After defending his dissertation, "Being Seen by the State: Social Policy and Changing Citizenship Boundaries in Pakistan," in September Rehan Jamil will join the London School of Economics and Political Science for a Postdoctoral Fellowship in Public Policy and Administration at the Department of Government.
Rehan will complete his PhD in comparative politics this summer. His research interests include the politics of poverty alleviation, social policy and citizenship in South Asia. His dissertation explores the political origins and citizenship impacts of Pakistan's largest social safety net: The Benazir Income Support Programme (BISP), one of the largest cash transfer programs targeted exclusively at women in the Global South. Rehan is the recipient of the USIP Jennings Randolph Peace Scholar pre-doctoral fellowship. He was a visiting researcher at the Collective for Social Science Research in Pakistan in 2018-19. Rehan's research has also been supported by the Brown Global Mobility fellowship, the Watson Institute's Graduate Program in Development, the Center for Contemporary South Asia, Pembroke Center, and the Association for Pakistan Studies. Rehan has a Masters degree in International Affairs from Columbia University and a Bachelor's degree in History and Politics with High Honors from Oberlin College.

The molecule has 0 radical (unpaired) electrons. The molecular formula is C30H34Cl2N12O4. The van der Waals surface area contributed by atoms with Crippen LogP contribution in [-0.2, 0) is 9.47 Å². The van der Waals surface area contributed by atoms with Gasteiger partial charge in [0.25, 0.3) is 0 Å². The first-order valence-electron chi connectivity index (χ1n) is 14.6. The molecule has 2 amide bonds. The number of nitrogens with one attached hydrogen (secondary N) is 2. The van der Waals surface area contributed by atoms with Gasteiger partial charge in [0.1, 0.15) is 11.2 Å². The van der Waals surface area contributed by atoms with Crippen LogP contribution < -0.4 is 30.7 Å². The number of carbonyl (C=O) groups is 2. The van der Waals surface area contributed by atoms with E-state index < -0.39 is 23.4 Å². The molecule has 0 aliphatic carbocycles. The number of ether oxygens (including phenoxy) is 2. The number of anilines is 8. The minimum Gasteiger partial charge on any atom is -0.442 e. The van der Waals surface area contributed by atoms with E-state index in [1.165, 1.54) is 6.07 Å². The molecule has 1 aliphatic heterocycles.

Under what conditions do governments in weakly institutionalized new democracies adopt programmatic social policies that provide benefits to excluded citizens? Can the successful implementation of these social policies strengthen state-citizen linkages and democratic participation? This dissertation addresses these questions by analyzing the political origins and consequences of the Benazir Income Support Programme (BISP), one of the largest cash transfer programs targeted exclusively at women in the Global South. Since its establishment in 2008, BISP has expanded welfare coverage to over five million women and their families. Programmatic Cash transfer programs such as BISP, which provide rules-based social assistance to poor citizens, have been adopted by a variety of governments in the Global South. However, little attention has been paid to the political conditions that enable the successful implementation of these programmatic policies in settings with weak democratic political institutions and whether they can help strengthen democratic participation. To address these questions, I used a mixed-methods research design that included an original quasi-experimental household survey with 2,254 respondents, 70 qualitative interviews, focus groups, and a process tracing of social policy expansion. This dissertation argues Pakistan’s most recent democratic opening in 2008 and the strengthening of party politics created the incentives for three successive elected governments to move away from patronage-based welfare and expand programmatic social benefits to low-income women in a manner that has undermined traditional patron-client power relations. However, BISP’s centralized design has created limited forums for other forms of citizen-state engagement. The dissertation concludes by comparing the Pakistani case of top-down programmatic social policy expansion in comparative perspective with three notable cases from the Global South: India, Brazil, and Mexico. These comparative cases highlight the importance of domestic political coalitions in shaping social policy design and restructuring state-citizen linkages in new democracies.